Lew Temple


Lew Temple (born October 2, 1967) is an American film actor, known for his roles as Locus Fender in the action film, Domino, Cal, the diner manager in the comedy-drama Waitress, and Axel in the third season of The Walking Dead.

Temple was raised in Texas. He was the 1982 Baseball MVP at Rollins College, and graduated in 1985.


Though he was too small for the big leagues, he continued with his love for baseball, snagging roles as a minor league bullpen catcher for the Seattle Mariners and Houston Astros. In 1986, he was the scout for the New York Mets, and would later go on to serve as Assistant Director of Minor League Operations and Scouting for the Astros until 1993.


Temple has had several film roles in the horror genre, appearing in Rob Zombie‘s horror film, The Devils Rejects as Adam Banjo, portraying Sheriff Winston in the prequel to the remake of The Texas Chain Saw Massacre and as Noel Kluggs in Rob Zombie‘s slasher film, Halloween. Temple played Marv in Trailer Park of Terror, and Pete in the thriller/horror film House. In 2016 he starred in Rob Zombie Slasher film 31 as Psycho-Head.

Temple’s other film roles include Locus Fender in the action film Domino, a paramedic in the crime thriller Déjà Vu, Cal, the diner manager in the comedy-drama Waitress, Brian LaRue in a proof of concept for the science-fiction film The Three, Ned in the thriller Unstoppable and Montgomery Blair, a member of Abraham Lincoln’s Cabinet, in the movie Saving Lincoln, which tells the President’s story through the eyes of Ward Hill Lamon, a former law partner, friend, and primary bodyguard.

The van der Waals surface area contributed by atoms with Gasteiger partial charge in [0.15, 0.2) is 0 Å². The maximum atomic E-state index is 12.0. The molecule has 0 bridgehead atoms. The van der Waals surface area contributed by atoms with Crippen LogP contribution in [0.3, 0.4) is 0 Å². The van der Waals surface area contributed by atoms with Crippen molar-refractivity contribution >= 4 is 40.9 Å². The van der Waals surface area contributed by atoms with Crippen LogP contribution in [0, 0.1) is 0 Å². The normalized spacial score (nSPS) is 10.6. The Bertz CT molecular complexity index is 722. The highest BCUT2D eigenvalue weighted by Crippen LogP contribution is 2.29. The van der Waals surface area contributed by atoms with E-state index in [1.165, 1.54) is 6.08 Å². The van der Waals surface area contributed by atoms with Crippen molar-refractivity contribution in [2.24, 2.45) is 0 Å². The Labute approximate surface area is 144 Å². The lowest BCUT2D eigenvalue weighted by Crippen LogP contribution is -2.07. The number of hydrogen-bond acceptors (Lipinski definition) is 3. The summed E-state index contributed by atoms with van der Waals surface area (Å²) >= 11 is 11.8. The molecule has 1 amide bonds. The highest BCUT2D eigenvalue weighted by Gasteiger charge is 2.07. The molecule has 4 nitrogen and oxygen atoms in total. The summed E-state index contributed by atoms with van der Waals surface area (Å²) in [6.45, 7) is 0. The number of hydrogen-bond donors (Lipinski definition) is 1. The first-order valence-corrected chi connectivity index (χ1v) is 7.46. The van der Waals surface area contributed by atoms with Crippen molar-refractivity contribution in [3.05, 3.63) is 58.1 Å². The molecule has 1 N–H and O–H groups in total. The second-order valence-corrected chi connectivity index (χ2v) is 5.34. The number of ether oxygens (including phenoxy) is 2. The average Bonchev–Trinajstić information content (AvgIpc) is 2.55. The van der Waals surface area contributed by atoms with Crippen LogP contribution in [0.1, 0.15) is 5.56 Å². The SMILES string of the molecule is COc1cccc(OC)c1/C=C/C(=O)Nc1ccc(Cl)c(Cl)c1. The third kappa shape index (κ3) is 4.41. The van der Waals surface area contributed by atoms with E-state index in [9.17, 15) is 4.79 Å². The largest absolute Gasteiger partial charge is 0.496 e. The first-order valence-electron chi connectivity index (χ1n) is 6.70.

Temple appeared in an episode of CSI: Miami as Billy Chadwick, a local loner in a grizzly bear murder case. In 2010, he appeared in an episode of NCIS: Los Angeles as Mr. Loobertz, and in 2011 he appeared in an episode of Criminal Minds, in which he played a former fisherman turned part-time deliveryman called Bill Thomas.

His most notable television role was on The Walking Dead as Axel, a prisoner survivor of the zombie apocalypse.[10][11]


In 2015 Temple received a Lifetime Achievement Award from the Annual Gulf Coast Film and Video Festival. The award is given to a distinguished actor recognized for his continuing work in the industry of film and video

Personal life

In 2002, Temple was let go from a movie contract, because he dismissed symptoms of a serious illness. A near-death experience landed him at M.D. Anderson Hospital in Houston, where he was diagnosed with a rare form of leukemia and a forty percent chance of survival. He stayed in the hospital for eight months, for chemotherapy treatment. He is a leukemia survivor.

In 2009, Temple was involved in a charity event for breast cancer called Bowling for Boobies.

About The Author

A pop cultural, horror and sci fi experience beyond belief. So many vendors, so many stars and more fun than we can list and it last for three days.

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